Let it never be said I don’t bite off more than I can chew.
This first post is going to be mostly grounding with very little goofing off with language. That'll improve over time.
One more thing before I launch into the post proper: I have a degree in linguistics. Hopefully this won’t mean my posts will devolve into unintelligible geek speak. Shout at me if they do.
The lowest rung on the linguistics ladder is phonetics, the science of how sound is produced, heard, and transmitted through the air. Most of what I learned in my phonetics classes can be ignored for our purposes thankfully, but I do want to talk briefly about the vocal tract, because it determines the kinds of sounds that are made.
A human vocal tract consists of everything between the lips and the lungs, including the teeth, tongue, palettes, uvula, epiglottis, voice box, and nose*. By moving the tongue and voice box around while pushing air out of our lungs**, we humans can produce an astonishing variety of sounds.
(I’ll be talking more about that chart in a sec.)
Other species are likely to have different configurations. Insectoids like the Prawns in District 9 have mandibles, so clicks and trills feature heavily in their language. Gills and beaks will need to be incorporated, as will different kinds of teeth or weird tongues. (Or you can just ignore the biology. It's been done.)
How To Read The Chart
- The box at the top contains the sounds made by blowing out through the mouth. The sounds on the left are made with the lips. The sounds on the right are made by the epiglottis. The sounds in between move progressively backwards in the mouth.
- Most symbols correspond to the sound they make in English, or something very similar (if there's a funky diacritic thing). For instance, the second row of the top box is for nasal sounds, like m and n, and you'll notice a few variations on those symbols.
- Labial-dental = put lower lip between teeth. Dental = tongue at or between teeth. Alveolar = tongue touching ridge behind teeth. Retroflex = same as alveolar except curl tongue tip backwards. Velar = back of tongue touching soft palette.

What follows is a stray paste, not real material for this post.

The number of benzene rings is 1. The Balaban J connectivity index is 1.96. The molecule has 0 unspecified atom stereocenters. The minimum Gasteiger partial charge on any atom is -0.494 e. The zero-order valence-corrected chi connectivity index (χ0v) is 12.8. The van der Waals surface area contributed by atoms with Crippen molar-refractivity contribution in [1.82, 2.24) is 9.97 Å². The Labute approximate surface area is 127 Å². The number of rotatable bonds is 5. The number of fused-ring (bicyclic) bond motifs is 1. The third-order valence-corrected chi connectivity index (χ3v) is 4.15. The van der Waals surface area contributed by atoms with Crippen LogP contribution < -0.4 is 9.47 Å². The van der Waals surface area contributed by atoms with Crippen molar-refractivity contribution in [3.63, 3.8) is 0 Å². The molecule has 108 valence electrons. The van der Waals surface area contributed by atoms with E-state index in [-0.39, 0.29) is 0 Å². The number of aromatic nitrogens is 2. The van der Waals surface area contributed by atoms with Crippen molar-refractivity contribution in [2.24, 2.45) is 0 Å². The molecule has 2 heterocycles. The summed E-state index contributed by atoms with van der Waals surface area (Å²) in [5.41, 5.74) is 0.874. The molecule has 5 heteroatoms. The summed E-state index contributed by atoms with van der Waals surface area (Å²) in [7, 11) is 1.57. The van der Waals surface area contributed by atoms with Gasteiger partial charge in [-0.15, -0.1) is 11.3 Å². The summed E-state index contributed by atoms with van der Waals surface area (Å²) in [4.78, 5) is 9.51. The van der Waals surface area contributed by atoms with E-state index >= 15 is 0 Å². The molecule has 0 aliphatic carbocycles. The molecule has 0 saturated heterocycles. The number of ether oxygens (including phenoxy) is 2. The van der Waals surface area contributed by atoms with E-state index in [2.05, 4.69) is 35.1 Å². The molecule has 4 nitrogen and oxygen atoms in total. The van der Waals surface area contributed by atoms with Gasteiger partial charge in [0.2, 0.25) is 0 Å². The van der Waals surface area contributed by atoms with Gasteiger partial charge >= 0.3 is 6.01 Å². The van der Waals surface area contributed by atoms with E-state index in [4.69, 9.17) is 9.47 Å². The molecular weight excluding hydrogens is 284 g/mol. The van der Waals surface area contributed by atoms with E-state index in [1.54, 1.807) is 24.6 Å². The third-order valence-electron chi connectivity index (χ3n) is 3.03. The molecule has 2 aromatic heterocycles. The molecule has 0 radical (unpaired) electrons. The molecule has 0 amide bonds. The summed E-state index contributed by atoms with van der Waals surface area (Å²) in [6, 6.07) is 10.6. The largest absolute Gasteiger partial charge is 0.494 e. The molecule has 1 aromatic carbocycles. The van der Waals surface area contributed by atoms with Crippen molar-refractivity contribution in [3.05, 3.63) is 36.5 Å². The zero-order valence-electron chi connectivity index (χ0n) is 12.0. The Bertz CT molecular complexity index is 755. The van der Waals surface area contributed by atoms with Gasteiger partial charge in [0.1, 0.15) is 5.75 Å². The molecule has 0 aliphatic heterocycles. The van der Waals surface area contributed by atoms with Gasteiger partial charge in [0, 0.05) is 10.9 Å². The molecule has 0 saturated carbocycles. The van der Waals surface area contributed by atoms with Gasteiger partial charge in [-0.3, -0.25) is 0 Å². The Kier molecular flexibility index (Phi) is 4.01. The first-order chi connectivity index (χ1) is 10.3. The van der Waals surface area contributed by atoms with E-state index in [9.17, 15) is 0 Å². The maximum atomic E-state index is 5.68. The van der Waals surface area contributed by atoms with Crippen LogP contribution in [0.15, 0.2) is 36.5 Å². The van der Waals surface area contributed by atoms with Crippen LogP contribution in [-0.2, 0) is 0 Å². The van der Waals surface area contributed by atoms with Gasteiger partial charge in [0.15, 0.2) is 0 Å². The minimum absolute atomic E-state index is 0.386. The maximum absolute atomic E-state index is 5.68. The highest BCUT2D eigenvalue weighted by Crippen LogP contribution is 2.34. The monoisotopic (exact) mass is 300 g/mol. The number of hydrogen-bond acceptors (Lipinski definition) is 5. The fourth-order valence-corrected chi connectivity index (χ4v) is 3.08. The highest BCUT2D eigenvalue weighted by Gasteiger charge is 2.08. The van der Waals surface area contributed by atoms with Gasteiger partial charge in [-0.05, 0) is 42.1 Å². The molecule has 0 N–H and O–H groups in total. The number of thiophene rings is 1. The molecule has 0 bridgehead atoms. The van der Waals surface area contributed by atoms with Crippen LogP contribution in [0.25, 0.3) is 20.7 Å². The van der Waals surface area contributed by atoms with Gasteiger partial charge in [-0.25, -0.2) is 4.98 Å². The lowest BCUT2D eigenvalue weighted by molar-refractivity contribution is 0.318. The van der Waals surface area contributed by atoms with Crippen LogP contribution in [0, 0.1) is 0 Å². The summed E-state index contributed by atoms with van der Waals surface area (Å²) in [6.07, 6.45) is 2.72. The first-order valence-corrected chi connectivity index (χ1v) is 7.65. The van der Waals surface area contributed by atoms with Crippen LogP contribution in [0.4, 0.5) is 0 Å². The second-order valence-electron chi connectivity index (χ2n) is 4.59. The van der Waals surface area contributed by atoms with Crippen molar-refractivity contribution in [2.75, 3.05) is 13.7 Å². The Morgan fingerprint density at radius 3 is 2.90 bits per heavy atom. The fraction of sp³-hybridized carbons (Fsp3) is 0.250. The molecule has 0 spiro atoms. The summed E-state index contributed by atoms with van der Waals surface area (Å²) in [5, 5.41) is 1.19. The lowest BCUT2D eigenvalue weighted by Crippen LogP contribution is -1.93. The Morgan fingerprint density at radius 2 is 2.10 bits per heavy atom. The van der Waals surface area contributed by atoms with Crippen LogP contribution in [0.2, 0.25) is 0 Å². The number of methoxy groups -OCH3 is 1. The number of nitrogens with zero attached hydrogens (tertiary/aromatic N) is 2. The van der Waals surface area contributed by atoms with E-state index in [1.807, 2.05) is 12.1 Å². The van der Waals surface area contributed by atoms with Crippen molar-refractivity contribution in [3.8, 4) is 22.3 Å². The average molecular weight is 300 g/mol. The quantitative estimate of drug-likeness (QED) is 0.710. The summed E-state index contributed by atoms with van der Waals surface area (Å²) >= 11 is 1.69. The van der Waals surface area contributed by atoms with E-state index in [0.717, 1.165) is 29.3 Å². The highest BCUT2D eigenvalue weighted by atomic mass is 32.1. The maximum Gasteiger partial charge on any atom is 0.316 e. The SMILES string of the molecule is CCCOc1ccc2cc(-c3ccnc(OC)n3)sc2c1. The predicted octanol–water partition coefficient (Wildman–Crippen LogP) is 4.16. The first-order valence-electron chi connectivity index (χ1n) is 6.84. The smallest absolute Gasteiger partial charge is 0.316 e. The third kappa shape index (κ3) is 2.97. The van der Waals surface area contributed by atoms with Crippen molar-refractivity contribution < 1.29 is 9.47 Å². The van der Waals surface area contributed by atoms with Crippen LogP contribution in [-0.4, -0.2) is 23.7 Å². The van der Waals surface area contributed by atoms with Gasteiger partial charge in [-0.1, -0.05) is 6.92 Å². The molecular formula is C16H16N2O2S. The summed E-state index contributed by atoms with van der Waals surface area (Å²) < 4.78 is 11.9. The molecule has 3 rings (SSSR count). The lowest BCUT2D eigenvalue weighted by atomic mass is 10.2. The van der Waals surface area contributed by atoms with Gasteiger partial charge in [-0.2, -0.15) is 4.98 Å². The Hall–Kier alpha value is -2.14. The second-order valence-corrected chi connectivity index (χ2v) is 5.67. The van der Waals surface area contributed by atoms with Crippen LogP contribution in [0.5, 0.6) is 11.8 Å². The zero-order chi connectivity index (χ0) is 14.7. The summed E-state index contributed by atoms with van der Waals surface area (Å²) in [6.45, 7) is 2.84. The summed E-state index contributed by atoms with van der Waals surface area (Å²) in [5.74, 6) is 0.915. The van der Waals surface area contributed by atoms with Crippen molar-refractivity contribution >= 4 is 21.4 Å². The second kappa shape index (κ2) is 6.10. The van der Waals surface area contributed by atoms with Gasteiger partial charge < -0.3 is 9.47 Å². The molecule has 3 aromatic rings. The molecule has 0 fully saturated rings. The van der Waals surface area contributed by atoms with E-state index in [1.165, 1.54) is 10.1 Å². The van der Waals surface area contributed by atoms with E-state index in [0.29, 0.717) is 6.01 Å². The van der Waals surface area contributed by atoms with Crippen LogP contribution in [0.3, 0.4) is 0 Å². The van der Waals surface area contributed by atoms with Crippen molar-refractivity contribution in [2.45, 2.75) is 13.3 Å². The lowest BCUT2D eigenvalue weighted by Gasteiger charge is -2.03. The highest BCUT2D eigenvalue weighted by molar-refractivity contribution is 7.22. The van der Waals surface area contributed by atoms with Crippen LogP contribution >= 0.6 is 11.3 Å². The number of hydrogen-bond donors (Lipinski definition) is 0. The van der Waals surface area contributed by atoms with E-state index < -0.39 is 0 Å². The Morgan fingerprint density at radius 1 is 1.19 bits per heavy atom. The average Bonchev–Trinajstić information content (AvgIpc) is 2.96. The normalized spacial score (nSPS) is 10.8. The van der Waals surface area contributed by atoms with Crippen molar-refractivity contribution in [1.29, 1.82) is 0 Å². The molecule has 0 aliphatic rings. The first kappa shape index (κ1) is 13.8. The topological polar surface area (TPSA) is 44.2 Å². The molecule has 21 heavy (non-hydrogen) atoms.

- Plosive = airflow temporarily stops. Nasal = airflow routed through nose. Tap/flap = very quick tongue movement. Fricative = slight air obstruction.
- Voiced = moving the vocal cords. Voiceless = without moving the vocal cords.
- Vowels are center-right, and arranged according to tongue location. i has the tip by the top teeth (beet); æ has the tip down near the bottom teeth (bat); u has the body of the tongue bunched up by the soft palette (boot).
- In vowel pairs, the left one is made with straight lips and the right one is made with rounded ones. To make u and o (boot and boat), you've got to pucker your lips a little.
- The words beside the vowel chart refer to how wide open the lips are.
- The middle-left box is for sounds made without the lungs. The sections at the bottom are for detailed linguisticy purposes and can be ignored unless you want to get obsessive or geeky.
- You can listen to recordings of the sounds here. You can play with a diagram of the vocal tract here, to get a better picture of what's going on. Saying the recognizable sounds will also help.
Still following? Good. Because that's it for phonetics. I'm moving on to phonology.
Phonology is the study of how sounds get made into syllables, and what they do to each other when they get there***. Linguists have worked out that all syllables in all human languages follow the same pattern.
That's a syllable with three sounds: consonant-vowel-consonant or CVC. The sounds are grouped into an Onset and a Rime, which is made up of a Nucleus and a Coda. You can put as many consonants as you want into the onset and the coda, and some languages can put a consonant in the nucleus instead of a vowel. 'Able', for instance, has an l in that spot. Nucleuses can also be diphthongs.
Some languages have optional or absent codas. Others have optional onsets, but never completely absent ones. CV syllables are incredibly common. The most complex syllable in English is CCCVVCCCC (schtroumpfed).
Now that we have the very, very basics, let's start constructing a language. I'm going to assume the speakers are humanoid, so I can use the chart above.
- Consonants: p b t k m n f v s x l *****
- Vowels: i e a o u
- Types of Syllables: CV CVC CCVC CVCC CCVCC (repeat all with VV)
Good syllables: pa tuk klen mifs snopt bimf plan vlant snaif …
Bad syllables******: *ap *stlu *kipts *fplaxls *foium …
Anyone want to try their hand at making syllables in the comments? The more we have for next time, the better.
My next post in this series is going to be about how sounds change when they're put next to (or near) other sounds. (More phonology.) After that, I'll be talking about making words, making sentences, coming up with meanings and usage, and then I'll probably be wandering into slang and other made-up words. We should have a working language by the time I'm done the posts. Stick around!
*Yes, the nose. Say ‘n’ with your hand in front of your nose, if you don’t believe me.
** And sometimes pulling it into our lungs.
*** Next lesson!
***** x being the sound in loch or the German acht
****** An asterisk in front of a word/syllable/sentence is shorthand for, "NO WRONG BAD STOP UGH". An asterisk after a word/syllable/sentence is shorthand for, "LOOK DOWN HERE".